He recognises that these advanced threats stem from a situation in which hackers no longer need to be tech savvy, with access to ready-made Malware toolkits available on the dark web. New malware variants are created daily and many security vendors are unable to keep up. As a result, businesses are being attacked more often and Cybercrime has become more profitable and easier to implement than ever before.

Speaking to Panda Security about his experience working with many South African businesses Steyn says, “We have noticed two week spikes in attacks that most often occur on the weekend when there are few people in the office. This puts businesses in a tough position that often leads to payment of the ransom or worse, a loss of company data”

Taking note of the shifting dynamic, IQ Retail developed a multi-layered approach, implementing security solutions at every level of their infrastructure, as well as ensuring backups are in place and procedures are being followed. Despite their efforts, Ransomware was still able to penetrate their network.

Advanced Protection

In order to prevent further breaches, Steyn and his team did extensive research into solutions offered by various vendors. They discovered that conventional AV solutions are unable to prevent zero-day Ransomware and other advanced threats from entering the network.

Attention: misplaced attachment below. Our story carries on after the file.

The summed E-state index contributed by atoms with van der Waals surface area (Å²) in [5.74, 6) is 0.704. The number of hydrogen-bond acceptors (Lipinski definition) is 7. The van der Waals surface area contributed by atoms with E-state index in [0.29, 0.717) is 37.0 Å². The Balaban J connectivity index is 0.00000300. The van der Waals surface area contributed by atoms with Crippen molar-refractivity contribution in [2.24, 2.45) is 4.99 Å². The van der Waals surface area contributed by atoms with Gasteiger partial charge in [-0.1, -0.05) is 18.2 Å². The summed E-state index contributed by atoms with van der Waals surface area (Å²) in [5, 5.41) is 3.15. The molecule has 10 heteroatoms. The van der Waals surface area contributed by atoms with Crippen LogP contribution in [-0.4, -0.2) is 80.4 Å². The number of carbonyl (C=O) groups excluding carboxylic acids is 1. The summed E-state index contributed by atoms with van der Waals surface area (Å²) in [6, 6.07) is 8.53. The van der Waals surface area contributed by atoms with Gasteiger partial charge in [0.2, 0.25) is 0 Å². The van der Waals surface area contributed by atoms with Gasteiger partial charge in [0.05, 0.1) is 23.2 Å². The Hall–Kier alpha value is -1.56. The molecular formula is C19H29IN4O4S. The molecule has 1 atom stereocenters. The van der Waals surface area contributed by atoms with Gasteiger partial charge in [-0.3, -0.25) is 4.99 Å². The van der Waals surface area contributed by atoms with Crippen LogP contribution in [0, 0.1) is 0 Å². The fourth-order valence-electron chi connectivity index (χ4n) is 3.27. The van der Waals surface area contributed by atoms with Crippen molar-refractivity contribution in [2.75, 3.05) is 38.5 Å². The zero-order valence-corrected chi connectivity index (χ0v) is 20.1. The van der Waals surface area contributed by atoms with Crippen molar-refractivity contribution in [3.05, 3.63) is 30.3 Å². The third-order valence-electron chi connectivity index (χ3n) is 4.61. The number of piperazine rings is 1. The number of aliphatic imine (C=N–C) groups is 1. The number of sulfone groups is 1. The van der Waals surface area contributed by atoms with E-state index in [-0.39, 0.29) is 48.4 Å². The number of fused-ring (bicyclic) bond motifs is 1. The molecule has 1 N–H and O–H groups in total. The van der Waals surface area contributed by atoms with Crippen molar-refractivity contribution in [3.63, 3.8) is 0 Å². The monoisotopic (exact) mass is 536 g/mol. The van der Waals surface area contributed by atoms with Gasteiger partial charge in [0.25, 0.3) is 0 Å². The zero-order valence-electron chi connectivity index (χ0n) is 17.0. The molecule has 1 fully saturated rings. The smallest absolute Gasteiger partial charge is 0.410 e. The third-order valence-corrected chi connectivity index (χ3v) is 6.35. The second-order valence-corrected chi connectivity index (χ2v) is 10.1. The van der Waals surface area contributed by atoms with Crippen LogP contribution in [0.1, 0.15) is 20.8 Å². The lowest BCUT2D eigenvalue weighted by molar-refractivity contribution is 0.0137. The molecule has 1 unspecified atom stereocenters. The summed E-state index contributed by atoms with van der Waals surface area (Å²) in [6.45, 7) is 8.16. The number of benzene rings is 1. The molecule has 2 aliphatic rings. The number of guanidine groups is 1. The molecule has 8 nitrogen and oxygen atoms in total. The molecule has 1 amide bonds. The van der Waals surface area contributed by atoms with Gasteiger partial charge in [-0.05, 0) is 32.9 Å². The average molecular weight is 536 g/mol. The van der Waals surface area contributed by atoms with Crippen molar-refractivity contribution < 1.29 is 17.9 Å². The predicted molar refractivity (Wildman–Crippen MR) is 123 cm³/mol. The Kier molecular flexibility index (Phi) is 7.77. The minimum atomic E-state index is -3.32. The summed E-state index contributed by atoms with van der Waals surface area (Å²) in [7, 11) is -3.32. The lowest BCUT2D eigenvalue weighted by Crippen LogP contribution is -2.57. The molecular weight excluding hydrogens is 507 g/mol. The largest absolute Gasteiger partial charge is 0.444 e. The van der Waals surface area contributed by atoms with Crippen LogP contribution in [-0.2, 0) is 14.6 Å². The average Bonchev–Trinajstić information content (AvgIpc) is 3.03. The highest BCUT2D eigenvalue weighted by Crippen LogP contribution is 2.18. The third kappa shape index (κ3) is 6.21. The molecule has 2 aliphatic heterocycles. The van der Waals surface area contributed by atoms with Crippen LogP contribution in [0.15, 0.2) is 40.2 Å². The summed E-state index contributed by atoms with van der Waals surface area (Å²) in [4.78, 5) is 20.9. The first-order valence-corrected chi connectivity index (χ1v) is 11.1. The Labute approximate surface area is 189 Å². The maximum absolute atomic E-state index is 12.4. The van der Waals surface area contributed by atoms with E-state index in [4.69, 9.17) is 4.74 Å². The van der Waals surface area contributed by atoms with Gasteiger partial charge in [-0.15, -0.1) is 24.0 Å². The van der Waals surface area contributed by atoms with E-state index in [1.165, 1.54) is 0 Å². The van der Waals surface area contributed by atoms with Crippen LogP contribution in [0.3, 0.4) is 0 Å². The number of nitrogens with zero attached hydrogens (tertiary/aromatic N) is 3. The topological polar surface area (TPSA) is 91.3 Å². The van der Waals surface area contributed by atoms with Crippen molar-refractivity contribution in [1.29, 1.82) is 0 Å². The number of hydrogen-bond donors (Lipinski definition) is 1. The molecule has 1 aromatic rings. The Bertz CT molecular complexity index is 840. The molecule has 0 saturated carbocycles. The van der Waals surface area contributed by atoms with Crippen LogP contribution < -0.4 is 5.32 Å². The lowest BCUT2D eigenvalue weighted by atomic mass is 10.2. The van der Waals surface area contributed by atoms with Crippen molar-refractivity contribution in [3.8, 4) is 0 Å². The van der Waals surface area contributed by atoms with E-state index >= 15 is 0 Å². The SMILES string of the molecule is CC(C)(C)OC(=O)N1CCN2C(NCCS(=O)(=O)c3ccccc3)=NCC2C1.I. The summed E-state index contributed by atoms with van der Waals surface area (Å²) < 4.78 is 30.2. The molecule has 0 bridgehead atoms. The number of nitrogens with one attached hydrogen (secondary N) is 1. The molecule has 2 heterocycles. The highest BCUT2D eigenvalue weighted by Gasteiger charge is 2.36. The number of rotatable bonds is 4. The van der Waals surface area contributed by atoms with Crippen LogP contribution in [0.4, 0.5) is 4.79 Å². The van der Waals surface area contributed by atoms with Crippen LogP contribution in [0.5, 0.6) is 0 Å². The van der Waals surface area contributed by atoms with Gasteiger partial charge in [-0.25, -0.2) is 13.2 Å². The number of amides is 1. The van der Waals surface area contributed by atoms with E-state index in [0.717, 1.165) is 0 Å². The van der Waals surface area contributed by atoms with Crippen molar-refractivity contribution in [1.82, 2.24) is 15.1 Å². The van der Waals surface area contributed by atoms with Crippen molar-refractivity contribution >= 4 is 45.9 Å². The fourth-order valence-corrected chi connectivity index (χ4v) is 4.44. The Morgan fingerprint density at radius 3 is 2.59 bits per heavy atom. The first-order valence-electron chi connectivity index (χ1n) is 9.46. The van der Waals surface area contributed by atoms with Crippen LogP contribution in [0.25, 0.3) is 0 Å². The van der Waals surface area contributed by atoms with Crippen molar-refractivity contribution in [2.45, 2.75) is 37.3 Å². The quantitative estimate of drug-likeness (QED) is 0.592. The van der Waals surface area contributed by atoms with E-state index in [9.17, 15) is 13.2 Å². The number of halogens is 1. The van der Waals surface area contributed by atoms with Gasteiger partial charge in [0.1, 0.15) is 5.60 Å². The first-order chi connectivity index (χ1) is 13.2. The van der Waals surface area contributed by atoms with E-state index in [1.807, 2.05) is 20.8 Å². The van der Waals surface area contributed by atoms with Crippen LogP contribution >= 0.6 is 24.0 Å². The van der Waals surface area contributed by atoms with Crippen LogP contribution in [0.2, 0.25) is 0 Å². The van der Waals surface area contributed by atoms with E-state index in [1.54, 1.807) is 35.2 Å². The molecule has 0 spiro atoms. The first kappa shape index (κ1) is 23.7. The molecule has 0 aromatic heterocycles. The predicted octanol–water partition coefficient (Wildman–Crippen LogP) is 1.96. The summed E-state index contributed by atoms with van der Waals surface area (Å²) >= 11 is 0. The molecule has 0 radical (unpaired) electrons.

Steyn turned to Panda to implement a final effort to mitigate the threat of Ransomware. “Through our research, we realised that Panda’s Adaptive Defense 360 software is the only solution that could give us comprehensive protection. AD360 allows us to proactively manage the security on our network and track possible risk situations” says Steyn.

The Solution

Steyn explains that the current environment requires new generation protection solutions such as Adaptive Defense 360 that provide an Endpoint Detection and Response (EDR) service to accurately classify all running programs on your network. This means that only legitimate programs are able to run.

Panda’s EDR technology model is based on three phases: Continuous monitoring of applications on a company’s computers and servers. Automatic analysis and correlation using machine learning on Panda’s Big Data platform in the cloud. Finally, Endpoint hardening and enforcement – blocking all suspicious or dangerous processes, with notifications to alert network administrators.

AD 360 combines EDR with full conventional Endpoint Protection (EPP) to deliver comprehensive protection.
For more information on how to protect your business from the advanced threats we see today, contact Panda Security.